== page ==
Aeroponics home unit first grow feedback


#21

AA is air atomised, the nozzles use compressed air to create the mist. The off time will be system specific as there are a lot of variables. For young plants and initial testing its best to err on the wetter side to ensure sufficient root growth. The more roots a plant has, the more mist it can intercept. An alternative is to use a medium like rockwool in the netpot to provide the plant with a secondary moisture supply until it can generate sufficient rootmass outside the pot. It allows you to run lower mist levels from the outset without any risk of the plant falling over…just hand water the medium to keep it moist. I built a precision drip system for the task, a big syringe full of nutes will also do the job :wink:


#22

Thanks for the info, I will definitely be using pete moss for the germination and grow process on my next grow. Thanks for explaining the logic behind the off time. I am hoping to program an algorithm that takes into account a variety of factors; time of day, type of plant, etc. to take the plant from seed to yield, but that is far down the road.

Another thing I am wondering if my water temperature is too high. My water temperature is hovering around 72-78 while the nutrient chamber is a little higher ( i think becuase its white and not insulated) at 75-80. I am still brainstorming a control system to cool the water when needed, but i wanted to see how it did with room temp water. I’d love to hear what others are doing for this.

I forgot to post the link to my data sheet before. https://docs.google.com/spreadsheets/d/1KPuT-iOTEdDSc15g19V2P2styswsAR7SzqoUa_yP0Io/edit?usp=sharing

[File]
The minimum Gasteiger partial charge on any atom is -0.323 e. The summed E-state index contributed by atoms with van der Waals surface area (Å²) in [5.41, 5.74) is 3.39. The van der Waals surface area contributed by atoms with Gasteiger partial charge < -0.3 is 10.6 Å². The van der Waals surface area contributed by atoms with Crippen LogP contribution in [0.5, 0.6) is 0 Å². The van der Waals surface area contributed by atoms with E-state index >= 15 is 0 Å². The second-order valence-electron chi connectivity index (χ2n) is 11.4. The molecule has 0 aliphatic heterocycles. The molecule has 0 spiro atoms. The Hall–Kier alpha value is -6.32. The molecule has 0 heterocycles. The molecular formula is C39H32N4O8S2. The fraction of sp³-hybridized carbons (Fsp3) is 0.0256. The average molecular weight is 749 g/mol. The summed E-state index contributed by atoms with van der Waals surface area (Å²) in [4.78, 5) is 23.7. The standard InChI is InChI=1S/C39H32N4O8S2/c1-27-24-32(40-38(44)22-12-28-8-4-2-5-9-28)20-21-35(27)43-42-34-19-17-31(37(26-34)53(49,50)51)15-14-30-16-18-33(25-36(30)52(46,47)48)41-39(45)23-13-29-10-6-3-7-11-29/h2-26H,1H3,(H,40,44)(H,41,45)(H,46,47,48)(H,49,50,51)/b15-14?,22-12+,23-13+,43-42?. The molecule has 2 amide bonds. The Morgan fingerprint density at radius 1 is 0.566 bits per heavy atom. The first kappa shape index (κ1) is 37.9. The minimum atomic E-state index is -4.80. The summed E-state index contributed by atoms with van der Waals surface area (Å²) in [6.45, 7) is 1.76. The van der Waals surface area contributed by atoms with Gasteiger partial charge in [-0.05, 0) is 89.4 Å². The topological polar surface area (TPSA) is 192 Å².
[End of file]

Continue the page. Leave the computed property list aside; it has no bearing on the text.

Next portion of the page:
this should allow anyone to view, but hopefully not edit. I hope I don’t regret that.

Thanks friends


#23

I would try to keep the chamber temperature around 68F-72F if possible, 80F is way too warm :wink:
The cheapest solution to root temperature control is to find a clean used chest freezer (top opening) and fit it with an stc-1000 thermostat. You will struggle to build an equivalently sized and insulated chamber for the same price and it wont have active rootzone cooling. The only issue is having space for it and sufficient headroom above it to accomodate the final plant height plus the light. I did some tests during a heatwave with my 170Lchest freezer root chamber equipped with an stc-1000 :wink: The stc was set to cool at 21C (69.8F) with the differential set to 0.3C so the compressor ran when the chamber temperature rose to 21.3C (70.34F) and stopped when it dropped to 21C.
According to my notes,the room temperature (outdoor brick shed) on the day of the test was 35.2C (95.3F). The compressor ran for 6 minutes cooling the chamber from 21.3C to 21C. The thermal flywheel effect continued cooling the chamber for a further 15 minutes where the chamber temperature stabilised at 19.3C (66.74F). It then took another 82 minutes for the chamber to heat back up to 21.3C. Total cycle time: 103 minutes, worst case power consumption 235w over a 24hr period assuming a room temperature of 95F day and night :wink:
Here`s a pic, not in use now as all my outdoor setups have been shutdown for the winter, the indoor setups will keep me busy til spring :wink: